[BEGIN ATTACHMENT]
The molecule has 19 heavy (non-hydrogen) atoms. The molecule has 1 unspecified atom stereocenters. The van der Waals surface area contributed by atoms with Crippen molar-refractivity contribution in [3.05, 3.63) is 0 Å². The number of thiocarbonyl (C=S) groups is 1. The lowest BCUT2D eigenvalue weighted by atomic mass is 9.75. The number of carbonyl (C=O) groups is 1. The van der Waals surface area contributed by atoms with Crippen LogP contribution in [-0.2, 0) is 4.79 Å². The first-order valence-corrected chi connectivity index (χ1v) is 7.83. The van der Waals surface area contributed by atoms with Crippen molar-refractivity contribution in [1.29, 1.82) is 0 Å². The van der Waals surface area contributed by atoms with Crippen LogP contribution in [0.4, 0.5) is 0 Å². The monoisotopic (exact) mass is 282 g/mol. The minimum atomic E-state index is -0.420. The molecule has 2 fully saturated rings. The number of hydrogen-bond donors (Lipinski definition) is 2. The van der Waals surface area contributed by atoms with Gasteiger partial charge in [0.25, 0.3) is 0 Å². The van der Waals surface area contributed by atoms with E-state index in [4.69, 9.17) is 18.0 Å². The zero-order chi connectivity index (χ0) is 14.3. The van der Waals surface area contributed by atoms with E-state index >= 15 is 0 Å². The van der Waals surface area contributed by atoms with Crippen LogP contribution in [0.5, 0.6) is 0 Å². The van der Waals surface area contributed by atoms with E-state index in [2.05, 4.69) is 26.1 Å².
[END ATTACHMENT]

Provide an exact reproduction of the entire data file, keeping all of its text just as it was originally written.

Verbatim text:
The molecule has 19 heavy (non-hydrogen) atoms. The molecule has 1 unspecified atom stereocenters. The van der Waals surface area contributed by atoms with Crippen molar-refractivity contribution in [3.05, 3.63) is 0 Å². The number of thiocarbonyl (C=S) groups is 1. The lowest BCUT2D eigenvalue weighted by atomic mass is 9.75. The number of carbonyl (C=O) groups is 1. The van der Waals surface area contributed by atoms with Crippen LogP contribution in [-0.2, 0) is 4.79 Å². The first-order valence-corrected chi connectivity index (χ1v) is 7.83. The van der Waals surface area contributed by atoms with Crippen molar-refractivity contribution in [1.29, 1.82) is 0 Å². The van der Waals surface area contributed by atoms with Crippen LogP contribution in [0.4, 0.5) is 0 Å². The monoisotopic (exact) mass is 282 g/mol. The minimum atomic E-state index is -0.420. The molecule has 2 fully saturated rings. The number of hydrogen-bond donors (Lipinski definition) is 2. The van der Waals surface area contributed by atoms with Gasteiger partial charge in [0.25, 0.3) is 0 Å². The van der Waals surface area contributed by atoms with E-state index in [4.69, 9.17) is 18.0 Å². The zero-order chi connectivity index (χ0) is 14.3. The van der Waals surface area contributed by atoms with E-state index >= 15 is 0 Å². The van der Waals surface area contributed by atoms with Crippen LogP contribution in [0.5, 0.6) is 0 Å². The van der Waals surface area contributed by atoms with E-state index in [2.05, 4.69) is 26.1 Å².